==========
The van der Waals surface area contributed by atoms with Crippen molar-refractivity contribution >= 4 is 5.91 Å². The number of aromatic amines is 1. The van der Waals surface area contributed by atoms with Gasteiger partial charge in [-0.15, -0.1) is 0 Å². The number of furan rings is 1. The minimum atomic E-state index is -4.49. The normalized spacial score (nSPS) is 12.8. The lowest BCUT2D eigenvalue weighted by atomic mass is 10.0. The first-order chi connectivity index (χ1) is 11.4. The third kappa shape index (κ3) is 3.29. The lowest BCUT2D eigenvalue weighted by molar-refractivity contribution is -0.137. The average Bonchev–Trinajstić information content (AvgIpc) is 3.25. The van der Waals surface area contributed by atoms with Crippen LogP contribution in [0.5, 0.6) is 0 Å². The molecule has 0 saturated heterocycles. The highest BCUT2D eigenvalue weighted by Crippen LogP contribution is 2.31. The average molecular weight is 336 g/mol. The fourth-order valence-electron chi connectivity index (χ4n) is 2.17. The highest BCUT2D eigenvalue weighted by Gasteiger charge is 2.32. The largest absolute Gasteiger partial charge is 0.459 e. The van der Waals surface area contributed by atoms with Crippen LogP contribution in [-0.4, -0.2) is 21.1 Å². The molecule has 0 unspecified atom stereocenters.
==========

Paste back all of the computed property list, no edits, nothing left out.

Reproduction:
The van der Waals surface area contributed by atoms with Crippen molar-refractivity contribution >= 4 is 5.91 Å². The number of aromatic amines is 1. The van der Waals surface area contributed by atoms with Gasteiger partial charge in [-0.15, -0.1) is 0 Å². The number of furan rings is 1. The minimum atomic E-state index is -4.49. The normalized spacial score (nSPS) is 12.8. The lowest BCUT2D eigenvalue weighted by atomic mass is 10.0. The first-order chi connectivity index (χ1) is 11.4. The third kappa shape index (κ3) is 3.29. The lowest BCUT2D eigenvalue weighted by molar-refractivity contribution is -0.137. The average Bonchev–Trinajstić information content (AvgIpc) is 3.25. The van der Waals surface area contributed by atoms with Crippen LogP contribution in [0.5, 0.6) is 0 Å². The molecule has 0 saturated heterocycles. The highest BCUT2D eigenvalue weighted by Crippen LogP contribution is 2.31. The average molecular weight is 336 g/mol. The fourth-order valence-electron chi connectivity index (χ4n) is 2.17. The highest BCUT2D eigenvalue weighted by Gasteiger charge is 2.32. The largest absolute Gasteiger partial charge is 0.459 e. The van der Waals surface area contributed by atoms with Crippen LogP contribution in [-0.4, -0.2) is 21.1 Å². The molecule has 0 unspecified atom stereocenters.